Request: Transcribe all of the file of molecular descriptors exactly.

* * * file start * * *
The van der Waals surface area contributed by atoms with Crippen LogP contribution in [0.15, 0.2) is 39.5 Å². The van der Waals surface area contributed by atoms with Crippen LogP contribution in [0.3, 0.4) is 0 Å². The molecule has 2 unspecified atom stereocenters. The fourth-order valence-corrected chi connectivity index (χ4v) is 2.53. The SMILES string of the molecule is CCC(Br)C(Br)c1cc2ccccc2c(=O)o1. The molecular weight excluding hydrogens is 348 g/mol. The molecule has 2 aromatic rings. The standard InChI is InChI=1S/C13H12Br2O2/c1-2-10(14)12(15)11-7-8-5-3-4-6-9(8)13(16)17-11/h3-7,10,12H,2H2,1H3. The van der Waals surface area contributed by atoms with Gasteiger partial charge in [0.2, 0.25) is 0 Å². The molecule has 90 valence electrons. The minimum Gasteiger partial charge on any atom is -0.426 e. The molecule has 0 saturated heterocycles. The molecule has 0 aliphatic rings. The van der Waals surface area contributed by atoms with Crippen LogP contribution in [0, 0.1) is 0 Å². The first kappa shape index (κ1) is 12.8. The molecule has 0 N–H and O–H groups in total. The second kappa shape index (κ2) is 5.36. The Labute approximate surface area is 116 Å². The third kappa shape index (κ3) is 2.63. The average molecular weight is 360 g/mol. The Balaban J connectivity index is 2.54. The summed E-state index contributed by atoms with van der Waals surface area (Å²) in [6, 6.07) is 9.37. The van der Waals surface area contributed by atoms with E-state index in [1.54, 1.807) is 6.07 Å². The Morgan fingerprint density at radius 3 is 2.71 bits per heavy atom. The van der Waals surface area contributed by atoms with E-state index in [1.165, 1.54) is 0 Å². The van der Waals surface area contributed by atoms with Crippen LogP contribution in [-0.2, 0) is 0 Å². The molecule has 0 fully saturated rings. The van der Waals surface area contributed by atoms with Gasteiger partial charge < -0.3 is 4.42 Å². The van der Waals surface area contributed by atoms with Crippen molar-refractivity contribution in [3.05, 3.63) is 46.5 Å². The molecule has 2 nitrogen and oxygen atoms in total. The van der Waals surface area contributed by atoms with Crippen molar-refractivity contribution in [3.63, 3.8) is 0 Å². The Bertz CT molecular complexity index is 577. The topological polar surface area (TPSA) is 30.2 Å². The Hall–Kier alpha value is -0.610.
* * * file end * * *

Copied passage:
The van der Waals surface area contributed by atoms with Crippen LogP contribution in [0.15, 0.2) is 39.5 Å². The van der Waals surface area contributed by atoms with Crippen LogP contribution in [0.3, 0.4) is 0 Å². The molecule has 2 unspecified atom stereocenters. The fourth-order valence-corrected chi connectivity index (χ4v) is 2.53. The SMILES string of the molecule is CCC(Br)C(Br)c1cc2ccccc2c(=O)o1. The molecular weight excluding hydrogens is 348 g/mol. The molecule has 2 aromatic rings. The standard InChI is InChI=1S/C13H12Br2O2/c1-2-10(14)12(15)11-7-8-5-3-4-6-9(8)13(16)17-11/h3-7,10,12H,2H2,1H3. The van der Waals surface area contributed by atoms with Gasteiger partial charge in [0.2, 0.25) is 0 Å². The molecule has 90 valence electrons. The minimum Gasteiger partial charge on any atom is -0.426 e. The molecule has 0 saturated heterocycles. The molecule has 0 aliphatic rings. The van der Waals surface area contributed by atoms with Crippen LogP contribution in [0, 0.1) is 0 Å². The first kappa shape index (κ1) is 12.8. The molecule has 0 N–H and O–H groups in total. The second kappa shape index (κ2) is 5.36. The Labute approximate surface area is 116 Å². The third kappa shape index (κ3) is 2.63. The average molecular weight is 360 g/mol. The Balaban J connectivity index is 2.54. The summed E-state index contributed by atoms with van der Waals surface area (Å²) in [6, 6.07) is 9.37. The van der Waals surface area contributed by atoms with E-state index in [1.54, 1.807) is 6.07 Å². The Morgan fingerprint density at radius 3 is 2.71 bits per heavy atom. The van der Waals surface area contributed by atoms with E-state index in [1.165, 1.54) is 0 Å². The van der Waals surface area contributed by atoms with Crippen LogP contribution in [-0.2, 0) is 0 Å². The molecule has 0 fully saturated rings. The van der Waals surface area contributed by atoms with Gasteiger partial charge < -0.3 is 4.42 Å². The van der Waals surface area contributed by atoms with Crippen molar-refractivity contribution in [3.05, 3.63) is 46.5 Å². The molecule has 2 nitrogen and oxygen atoms in total. The van der Waals surface area contributed by atoms with Crippen molar-refractivity contribution in [3.63, 3.8) is 0 Å². The Bertz CT molecular complexity index is 577. The topological polar surface area (TPSA) is 30.2 Å². The Hall–Kier alpha value is -0.610.